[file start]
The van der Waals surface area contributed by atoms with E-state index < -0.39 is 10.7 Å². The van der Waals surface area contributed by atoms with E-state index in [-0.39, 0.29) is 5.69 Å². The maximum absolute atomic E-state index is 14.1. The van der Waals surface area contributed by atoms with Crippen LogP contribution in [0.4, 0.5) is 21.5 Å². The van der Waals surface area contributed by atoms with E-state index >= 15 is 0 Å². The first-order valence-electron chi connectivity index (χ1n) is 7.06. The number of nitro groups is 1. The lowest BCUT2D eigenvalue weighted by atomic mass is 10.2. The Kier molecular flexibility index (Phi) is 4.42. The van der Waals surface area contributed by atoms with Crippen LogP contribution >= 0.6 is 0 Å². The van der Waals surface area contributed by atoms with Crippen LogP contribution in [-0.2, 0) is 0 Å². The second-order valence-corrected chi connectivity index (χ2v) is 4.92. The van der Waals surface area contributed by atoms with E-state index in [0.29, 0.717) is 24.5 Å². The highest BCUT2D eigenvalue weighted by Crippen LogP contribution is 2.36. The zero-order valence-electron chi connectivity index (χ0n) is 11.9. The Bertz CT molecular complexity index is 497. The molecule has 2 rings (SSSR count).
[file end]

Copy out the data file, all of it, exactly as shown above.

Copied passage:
The van der Waals surface area contributed by atoms with E-state index < -0.39 is 10.7 Å². The van der Waals surface area contributed by atoms with E-state index in [-0.39, 0.29) is 5.69 Å². The maximum absolute atomic E-state index is 14.1. The van der Waals surface area contributed by atoms with Crippen LogP contribution in [0.4, 0.5) is 21.5 Å². The van der Waals surface area contributed by atoms with E-state index >= 15 is 0 Å². The first-order valence-electron chi connectivity index (χ1n) is 7.06. The number of nitro groups is 1. The lowest BCUT2D eigenvalue weighted by atomic mass is 10.2. The Kier molecular flexibility index (Phi) is 4.42. The van der Waals surface area contributed by atoms with Crippen LogP contribution >= 0.6 is 0 Å². The van der Waals surface area contributed by atoms with Crippen LogP contribution in [-0.2, 0) is 0 Å². The second-order valence-corrected chi connectivity index (χ2v) is 4.92. The van der Waals surface area contributed by atoms with E-state index in [0.29, 0.717) is 24.5 Å². The highest BCUT2D eigenvalue weighted by Crippen LogP contribution is 2.36. The zero-order valence-electron chi connectivity index (χ0n) is 11.9. The Bertz CT molecular complexity index is 497. The molecule has 2 rings (SSSR count).